3. It is true that she sometimes loses steam in the middle of a story. That’s a problem a lot of authors have and it’s also true that editors should do their job, even with bestselling authors.

  4. i’ll admit it, i got sucked into the twilight series and really enjoyed it. and i don’t ever read vampire or werewolf stories.
    i also read the host and enjoyed it but just like you it is the invaders storey that keeps me thinking. thanks for the suggestin of fatherland i think i might try it.
    completely off topic but i’m also very excited, amazon just emailed me with an invite to buy Grave Goods by Arianna franklin.(which is another great recommendation i got here) i can’t wait

  5. Ever feel like an author fell so in love with the world they created that things like plot and characterization were an afterthought?

  6. I read The Host after finishing Eclipse, the third book in her Twilight series. I found them by accident and needed something to read! I love the Twilight books, I’m woman enough to admit it. Sometimes it’s good to read things that you don’t have to think too much, it was a nice break from reality also. I enjoyed The Host, I did have a hard time getting into it but once I did, I didn’t put it down. I haven’t reread it yet, I usually have to read books I like twice as I have a tendency to fly through them in a day and I’m always afraid I missed something. I encourage you to at least try them out, checking them out at the library is always free, unless of course you have late fees :)

  7. I must say, do read the Twilight series. I am a mother of grown kids and with grand kids. I actually started reading the books to my then 13 year old daughter, and yes, they are YA but with that in mind I could sail past anything that felt a little juvenile (rare sections) and soon became hooked on the characters and Stephenie’s fresh approach to this genre. Do read them and tell us what you think! I got The Host solely based on the promise of readability and engagement gotten from reading her other books, so I am looking forward to it even the sci-fi is not my thing!

  8. I’ve thought about reading The Host, but found Twilight somewhat disappointing so I haven’t picked it up. But I may reconsider. Twilight was OK, but I don’t quite get the hype. Her writing is good enough, but the plotting is a little simplistic. It drags and drags, then ALL the action is packed into the last third. And Yes, we get that Edward is beautiful. Can we go a chapter (or a page) without repeatedly being told just HOW beautiful he is?? Or maybe use another word other than “beautiful”? Like I said, I didn’t quite get it.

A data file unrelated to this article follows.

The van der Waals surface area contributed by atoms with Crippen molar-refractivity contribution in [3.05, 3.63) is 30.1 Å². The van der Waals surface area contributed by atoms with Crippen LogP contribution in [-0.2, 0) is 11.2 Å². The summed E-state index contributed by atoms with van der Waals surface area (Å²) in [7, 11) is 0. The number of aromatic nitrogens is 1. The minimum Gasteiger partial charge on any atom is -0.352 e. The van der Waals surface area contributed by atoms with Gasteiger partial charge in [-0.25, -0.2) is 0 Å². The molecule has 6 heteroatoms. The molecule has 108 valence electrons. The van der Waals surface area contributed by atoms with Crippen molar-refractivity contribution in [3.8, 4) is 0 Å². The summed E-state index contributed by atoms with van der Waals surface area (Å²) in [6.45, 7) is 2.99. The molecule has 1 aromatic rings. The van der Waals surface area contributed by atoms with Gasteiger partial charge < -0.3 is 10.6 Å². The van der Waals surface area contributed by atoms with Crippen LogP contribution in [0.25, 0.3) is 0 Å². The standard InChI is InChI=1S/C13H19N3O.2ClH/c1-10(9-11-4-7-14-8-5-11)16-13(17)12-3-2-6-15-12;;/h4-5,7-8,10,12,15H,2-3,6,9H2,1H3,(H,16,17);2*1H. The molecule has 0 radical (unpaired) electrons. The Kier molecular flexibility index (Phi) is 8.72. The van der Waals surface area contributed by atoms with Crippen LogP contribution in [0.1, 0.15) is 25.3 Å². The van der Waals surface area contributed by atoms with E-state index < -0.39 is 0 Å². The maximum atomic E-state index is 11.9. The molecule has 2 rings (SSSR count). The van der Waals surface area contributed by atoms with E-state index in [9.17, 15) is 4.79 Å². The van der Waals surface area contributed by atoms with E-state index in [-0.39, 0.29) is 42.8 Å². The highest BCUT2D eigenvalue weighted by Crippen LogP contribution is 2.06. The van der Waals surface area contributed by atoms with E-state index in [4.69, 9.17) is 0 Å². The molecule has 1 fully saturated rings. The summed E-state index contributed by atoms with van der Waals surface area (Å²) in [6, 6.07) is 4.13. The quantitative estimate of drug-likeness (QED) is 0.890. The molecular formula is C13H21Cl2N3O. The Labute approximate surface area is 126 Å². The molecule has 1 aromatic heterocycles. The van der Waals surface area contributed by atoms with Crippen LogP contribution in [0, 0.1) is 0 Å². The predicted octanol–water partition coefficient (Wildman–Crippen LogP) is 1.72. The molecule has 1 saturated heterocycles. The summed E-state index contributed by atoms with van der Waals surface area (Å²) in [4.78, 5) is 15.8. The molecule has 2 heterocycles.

9. I did read the twilight series for something to do over the christmas break. Although it was interesting enough for me to read all four books, I found I could complete them in just a week time. I actually picked up my Wilderness collection to read something that had ‘meat’ to it. I had many questions about the twilight series and joined a list and found many people thought it was the best novel ever. I couldn’t understand that. I encouraged them to read the wilderness series and see if they felt the same way. SM is an interesting writer. Her stories often don’t really pick up until the end. I was sick of hearing how beautiful Edward was. I MISSED the wonderful detail and character development that Sara’s books offer. When I think about what Sara could have done with the idea of twilight then I get really excited. The potential is there for SM, but Sara’s books will always be the toughest one to beat.
    Brick